Kathy Maister's Start Cooking

How to: Strawberries

posted in Fruits by Kathy Maister

Strawberries, once just a summertime treat, are now available year round. Especially tasty are the locally grown ones that are now showing up at farmers’ markets.

Always choose strawberries that are plump, firm and glossy.

Wash them just before using them.

I always wash my supermarket strawberries, in a colander, under a gentle spray of running water. Or you can swish the strawberries around in a bowl with cool tap water.

(Actually my old friend Roger never washed strawberries. He felt it washed away the flavor. But then again he lived in the south of France and only bought them from the local farmer who grew them organically.)

Once washed, spread the strawberries out on a clean dish towel to dry.

To “hull” a strawberry means to remove the green leafy top and the tiny stalk. If you plan on hulling tons of strawberries, you may want to buy a strawberry huller. But a small paring knife works very well for hulling a quart or two.

Start by grasping the green top…

…and just trim out that tiny stem.

Or you could just slice off the whole top with a small paring knife.

Just pulling off the green leafy top (as shown below) is NOT enough. You need to remove that tiny bit of white, hard stem as well.

To store strawberries, place them in a single layer in a moisture-proof plastic container that has a tight fitting lid.

Lay a paper towel on top of the strawberries and then put the lid on the container. When you put them in the refrigerator, store them with the lid side down in the refrigerator.

Stored this way they should stay fresh for at least 2-3 days.

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Recipes to die for:

Strawberries dipped in Chocolate from startcooking.com

Strawberries Romanoff –Strawberries soaked in orange juice/curacao/cointreau and served with Whipped Cream

Strawberry Short Cake – a classic that everybody loves!

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Pasta Sauce – Italian Turkey Sausage

print recipe card posted in Main Dishes, Soups, Salads, Sides and Sauces by Kathy Maister
Difficulty:

Italian turkey sausage is great in this tasty sauce! It has a lower fat content then regular sausage; consequently it’s a bit healthier.

If you like a bit of sausage in your lasagna, this sauce recipe is perfect!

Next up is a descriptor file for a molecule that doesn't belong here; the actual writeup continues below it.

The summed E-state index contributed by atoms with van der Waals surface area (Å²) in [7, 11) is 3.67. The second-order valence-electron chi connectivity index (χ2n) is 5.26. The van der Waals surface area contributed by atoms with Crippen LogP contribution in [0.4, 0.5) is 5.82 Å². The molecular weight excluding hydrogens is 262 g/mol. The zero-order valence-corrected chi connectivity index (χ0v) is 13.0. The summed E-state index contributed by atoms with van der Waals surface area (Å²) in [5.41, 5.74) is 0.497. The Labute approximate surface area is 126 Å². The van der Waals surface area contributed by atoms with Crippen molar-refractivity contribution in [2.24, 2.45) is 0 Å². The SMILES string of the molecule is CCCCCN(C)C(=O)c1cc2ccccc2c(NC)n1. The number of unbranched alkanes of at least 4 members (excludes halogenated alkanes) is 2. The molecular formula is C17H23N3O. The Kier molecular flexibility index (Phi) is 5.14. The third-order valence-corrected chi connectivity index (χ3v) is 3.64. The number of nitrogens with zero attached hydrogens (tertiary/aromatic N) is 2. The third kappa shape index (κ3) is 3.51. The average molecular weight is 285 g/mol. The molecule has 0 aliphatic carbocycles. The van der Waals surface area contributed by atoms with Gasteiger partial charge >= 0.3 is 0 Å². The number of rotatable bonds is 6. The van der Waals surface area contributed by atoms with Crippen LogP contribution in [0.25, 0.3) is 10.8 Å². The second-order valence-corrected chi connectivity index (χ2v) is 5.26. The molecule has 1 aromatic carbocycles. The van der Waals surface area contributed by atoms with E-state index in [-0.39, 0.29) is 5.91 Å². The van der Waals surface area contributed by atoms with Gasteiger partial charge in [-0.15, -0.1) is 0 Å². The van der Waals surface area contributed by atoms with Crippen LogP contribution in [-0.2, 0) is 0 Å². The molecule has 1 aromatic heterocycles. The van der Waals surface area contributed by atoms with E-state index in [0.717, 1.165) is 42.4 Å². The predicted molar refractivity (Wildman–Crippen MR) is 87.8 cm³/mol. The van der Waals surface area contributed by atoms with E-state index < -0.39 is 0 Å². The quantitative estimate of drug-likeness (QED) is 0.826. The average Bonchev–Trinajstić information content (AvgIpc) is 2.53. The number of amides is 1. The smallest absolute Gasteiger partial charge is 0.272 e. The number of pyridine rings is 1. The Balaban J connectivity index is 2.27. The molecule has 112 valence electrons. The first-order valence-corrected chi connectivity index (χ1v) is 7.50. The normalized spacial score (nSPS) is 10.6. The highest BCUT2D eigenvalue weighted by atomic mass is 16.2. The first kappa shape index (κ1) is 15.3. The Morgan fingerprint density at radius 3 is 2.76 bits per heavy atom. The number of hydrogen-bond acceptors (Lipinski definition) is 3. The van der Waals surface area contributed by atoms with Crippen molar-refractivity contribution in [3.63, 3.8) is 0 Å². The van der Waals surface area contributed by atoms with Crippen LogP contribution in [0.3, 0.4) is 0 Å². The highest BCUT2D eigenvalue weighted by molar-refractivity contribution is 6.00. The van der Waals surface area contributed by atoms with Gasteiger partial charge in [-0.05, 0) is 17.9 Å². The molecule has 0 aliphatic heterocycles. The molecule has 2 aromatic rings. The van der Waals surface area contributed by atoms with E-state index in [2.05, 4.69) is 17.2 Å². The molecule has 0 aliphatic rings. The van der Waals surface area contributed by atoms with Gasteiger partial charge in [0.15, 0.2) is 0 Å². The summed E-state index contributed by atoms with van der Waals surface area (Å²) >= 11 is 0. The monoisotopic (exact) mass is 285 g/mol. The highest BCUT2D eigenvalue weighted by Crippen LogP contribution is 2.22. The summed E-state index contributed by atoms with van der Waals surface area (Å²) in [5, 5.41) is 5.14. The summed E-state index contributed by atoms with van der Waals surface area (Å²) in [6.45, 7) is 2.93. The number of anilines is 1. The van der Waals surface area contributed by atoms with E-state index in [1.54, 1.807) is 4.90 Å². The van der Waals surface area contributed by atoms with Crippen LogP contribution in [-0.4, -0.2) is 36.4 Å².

To make this sauce you will need:

It’s a really good habit to get all your ingredients prepared before you turn on the stove. It makes the cooking process go much more smoothly.

That means you need to:

  1. Chop the onion
  2. Mince the garlic
  3. Chop the parsley
  4. Remove the casings (that’s the really thin skin) from the sausage
  5. Open the cans of tomatoes and tomato paste
  6. Measure the spices

Now we are ready to start cooking!

Heat 2 Tablespoons of olive oil in a large (10 to 12-inch) skillet or frying pan. Add the onion and cook for 5 minutes over medium-low heat, until translucent.

“Until translucent” is a typical term used to describe cooking onions. Raw onions are fairly opaque. As you start to cook them, they slowly reach a point where they become almost see-through. They have not turned brown, and are not supposed to for this recipe.

Add the garlic and cook for 1 more minute, or until you can smell the garlic cooking.

Add the sausage to the onions and garlic. I like to use a combination of both hot and sweet sausage. We need to cook it over medium-low heat, breaking it up with a fork, for 8 to 10 minutes, or until no longer pink. This is just like browning ground beef.

Because this Italian turkey sausage has a lower fat content then regular Italian sausage, there will be very little fat to drain off. (If I were using regular sausage, I would definitely drain off the fat before adding the remaining ingredients.)

Now add the remaining ingredients:

  • 1 (28-ounce) can crushed tomatoes in tomato puree
  • 1 (6-ounce) can tomato paste
  • 1/4 cup chopped fresh flat-leaf parsley
  • 1 teaspoon dried basil
  • 1 teaspoon dried oregano
  • ½ teaspoon sugar
  • 1 ½ teaspoons salt
  • ½ teaspoon pepper

Simmer the sauce, uncovered, over medium-low heat, for 15 to 20 minutes, until it has thickened.

This turns into a really thick sauce which is great over any pasta. Enjoy!

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Cooking Green Beans

posted in Vegetables and Beans by Kathy Maister

Green beans are one of those vegetables that are available year round at the grocery store. Make sure you buy ones that have a nice bright color and are free of blemishes.

With just a sprinkle of salt and two minutes in the microwave, you’ve got a fresh vegetable for dinner. Given they cook so quickly, make only enough for what you are going to eat for dinner tonight.

About 24 (four inch long) green beans will be enough for two servings.

The first thing you have to do is “top and tail” the beans. That’s the official term used to nip the tips off each end of the beans.

You can line them up and with a knife cut the ends off. As long as the beans are young and fresh, they should not be stringy. If they are stringy you will need to nip the ends off, one at a time, with your fingers. This same technique is used when making snow peas as well.

Sort of drag the tip off, pulling any of the stringy bit off as you go.

Rinse the beans in a colander.

Put them in a microwave safe dish. Add about 2 Tablespoons of water.

Cover the beans with plastic wrap leaving a small corner open.

If you seal them completely, the plastic wrap will almost shrink-wrap itself to the beans. This makes it a lot harder to remove the plastic wrap and much more likely you will get burned by the trapped steam.

Some people serve green beans with lashings of butter, or with almonds. I prefer them just with salt and sometimes a squeeze of lemon juice.

Cheers!

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